The overall objective of these studies is to elucidate the mechanism of cell-controlled biomineralization using the differentiating chick limb-bud mesenchymal cell micromass culture system. In this system, mesenchymal cells proliferate and differentiate into chondrocytes and under well-defined conditions, recapitulate the cascade of events in the epiphyseal growth plate, concluding with cartilage calcification. Results obtained to date reveal that conclusions derived from this avian model are generally applicable to mineralization mechanisms in other species. The theme of the current proposal is the importance of both mature cells and mature matrices for biomineralization. The primary outcome of the studies is the deposition of a """"""""physiologic"""""""" calcified matrix, assessed using Fourier Transform Infrared imaging (FTIRI) at approximately 7 um spatial resolution and transmission electron microscopy (TEM). Four hypotheses will be tested, specifically that: (1) Both mature cells and mature matrices are required for initiation of calcification and progression of crystal growth. (2) Chondrocyte apoptosis is not essential for cartilage calcification. (3) Time-dependent modification of phosphoproteins alters cartilage calcification. (4) Degradation of cartilage proteoglycans by matrix metalloproteinases and cathepsins facilitates mineralization of the mature matrix.
Four aims will test these specific hypotheses.
Aim 1 will compare the rates of mineralization and the properties of the mineral formed by immature cells on mature and immature matrices and mature cells on immature and mature matrices. BMP-6 will be used to enhance maturation; PTHrP to block it. 45Ca uptake and FTIRI will be the primary outcomes; TEM and x-ray diffraction will provide confirmation of results.
In Aim 2, rates of mineralization and properties of the mineral will be compared in cultures in which apoptosis has been decreased using caspase inhibitors, and those in which apoptosis has been stimulated. The amount of mineral formed and the crystallinity of the mineral around chondrocyte nodules will be correlated with the increase or decrease in the number of apoptotic cells relative to baseline. Effects on cell proliferation will also be documented.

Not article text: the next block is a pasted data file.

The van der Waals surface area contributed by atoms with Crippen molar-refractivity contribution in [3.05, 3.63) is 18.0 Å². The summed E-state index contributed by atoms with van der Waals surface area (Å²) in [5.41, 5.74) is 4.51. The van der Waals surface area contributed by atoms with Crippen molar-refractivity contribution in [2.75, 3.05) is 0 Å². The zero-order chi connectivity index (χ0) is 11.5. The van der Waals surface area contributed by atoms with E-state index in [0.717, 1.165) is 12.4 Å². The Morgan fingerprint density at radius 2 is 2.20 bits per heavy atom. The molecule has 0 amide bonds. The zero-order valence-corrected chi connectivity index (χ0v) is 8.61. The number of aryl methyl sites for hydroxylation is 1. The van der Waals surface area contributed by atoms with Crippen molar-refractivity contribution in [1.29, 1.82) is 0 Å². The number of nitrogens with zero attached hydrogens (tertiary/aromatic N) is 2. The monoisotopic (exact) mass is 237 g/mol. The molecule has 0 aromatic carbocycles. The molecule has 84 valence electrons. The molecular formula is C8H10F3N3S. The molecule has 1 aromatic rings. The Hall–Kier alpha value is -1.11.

In Aim 3, the effect of phosphoprotein (PP) modulation on the extent and rates of mineralization, and mineral and matrix properties will be determined, and the proteins facilitating matrix mineralization identified. Modulation during specific stages of culture development will include: inhibiting enzymes that phosphorylate/de-phosphorylate PPs, overexpressing PPs using the recombinant competent avian retrovirus system (RCAS), addition of synthetic PP peptidomimetics, and/or antibody blocking of specific PPs. In Am 4, mineralization rates, amounts and characteristics of the mineral and the proteins (especially proteoglycans) in the matrix following addition of specific cathepsin and metalloproteinase inhibitors and the products of these enzymes will be monitored. Results of these proposed should provide new insights in calcification mechanisms in general, and new information on how to treat conditions in which cartilage calcification is aberrant.

National Institute of Health (NIH)
National Institute of Arthritis and Musculoskeletal and Skin Diseases (NIAMS)
Research Project (R01)
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Special Emphasis Panel (ZRG1-OBM-2 (01))
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Sharrock, William J
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Hospital for Special Surgery
New York
United States
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